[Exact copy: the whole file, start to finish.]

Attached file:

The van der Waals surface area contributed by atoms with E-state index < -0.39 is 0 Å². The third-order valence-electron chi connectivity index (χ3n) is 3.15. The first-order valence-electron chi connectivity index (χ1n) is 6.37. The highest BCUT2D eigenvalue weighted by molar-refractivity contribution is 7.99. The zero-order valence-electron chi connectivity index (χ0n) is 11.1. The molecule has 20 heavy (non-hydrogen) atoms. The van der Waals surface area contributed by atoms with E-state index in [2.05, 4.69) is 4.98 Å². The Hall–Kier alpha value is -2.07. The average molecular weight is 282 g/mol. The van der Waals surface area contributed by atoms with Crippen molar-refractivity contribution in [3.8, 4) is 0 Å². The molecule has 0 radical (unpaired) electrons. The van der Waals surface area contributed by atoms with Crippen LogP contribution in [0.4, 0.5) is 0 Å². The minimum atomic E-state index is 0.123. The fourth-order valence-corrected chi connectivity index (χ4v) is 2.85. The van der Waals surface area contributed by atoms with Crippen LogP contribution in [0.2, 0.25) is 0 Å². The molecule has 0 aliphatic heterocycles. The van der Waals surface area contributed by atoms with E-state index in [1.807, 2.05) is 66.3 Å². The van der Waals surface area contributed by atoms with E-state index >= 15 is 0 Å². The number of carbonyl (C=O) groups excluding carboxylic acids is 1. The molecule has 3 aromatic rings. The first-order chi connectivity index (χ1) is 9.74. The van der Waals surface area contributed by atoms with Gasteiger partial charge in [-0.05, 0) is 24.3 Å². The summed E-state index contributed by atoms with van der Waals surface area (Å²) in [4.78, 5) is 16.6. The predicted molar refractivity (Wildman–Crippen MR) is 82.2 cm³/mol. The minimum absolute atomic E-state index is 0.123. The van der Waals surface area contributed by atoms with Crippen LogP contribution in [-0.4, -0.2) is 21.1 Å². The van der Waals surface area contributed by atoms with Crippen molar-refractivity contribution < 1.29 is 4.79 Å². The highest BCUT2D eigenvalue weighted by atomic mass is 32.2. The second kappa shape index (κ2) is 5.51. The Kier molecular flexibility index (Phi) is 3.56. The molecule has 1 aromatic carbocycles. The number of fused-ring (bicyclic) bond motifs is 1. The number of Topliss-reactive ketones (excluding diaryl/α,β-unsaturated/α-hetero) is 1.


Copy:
The van der Waals surface area contributed by atoms with E-state index < -0.39 is 0 Å². The third-order valence-electron chi connectivity index (χ3n) is 3.15. The first-order valence-electron chi connectivity index (χ1n) is 6.37. The highest BCUT2D eigenvalue weighted by molar-refractivity contribution is 7.99. The zero-order valence-electron chi connectivity index (χ0n) is 11.1. The molecule has 20 heavy (non-hydrogen) atoms. The van der Waals surface area contributed by atoms with E-state index in [2.05, 4.69) is 4.98 Å². The Hall–Kier alpha value is -2.07. The average molecular weight is 282 g/mol. The van der Waals surface area contributed by atoms with Crippen molar-refractivity contribution in [3.8, 4) is 0 Å². The molecule has 0 radical (unpaired) electrons. The van der Waals surface area contributed by atoms with Crippen LogP contribution in [0.4, 0.5) is 0 Å². The minimum atomic E-state index is 0.123. The fourth-order valence-corrected chi connectivity index (χ4v) is 2.85. The van der Waals surface area contributed by atoms with Crippen LogP contribution in [0.2, 0.25) is 0 Å². The molecule has 0 aliphatic heterocycles. The van der Waals surface area contributed by atoms with E-state index in [1.807, 2.05) is 66.3 Å². The van der Waals surface area contributed by atoms with E-state index >= 15 is 0 Å². The number of carbonyl (C=O) groups excluding carboxylic acids is 1. The molecule has 3 aromatic rings. The first-order chi connectivity index (χ1) is 9.74. The van der Waals surface area contributed by atoms with Gasteiger partial charge in [-0.05, 0) is 24.3 Å². The summed E-state index contributed by atoms with van der Waals surface area (Å²) in [4.78, 5) is 16.6. The predicted molar refractivity (Wildman–Crippen MR) is 82.2 cm³/mol. The minimum absolute atomic E-state index is 0.123. The van der Waals surface area contributed by atoms with Crippen LogP contribution in [-0.4, -0.2) is 21.1 Å². The van der Waals surface area contributed by atoms with Crippen molar-refractivity contribution < 1.29 is 4.79 Å². The highest BCUT2D eigenvalue weighted by atomic mass is 32.2. The second kappa shape index (κ2) is 5.51. The Kier molecular flexibility index (Phi) is 3.56. The molecule has 1 aromatic carbocycles. The number of fused-ring (bicyclic) bond motifs is 1. The number of Topliss-reactive ketones (excluding diaryl/α,β-unsaturated/α-hetero) is 1.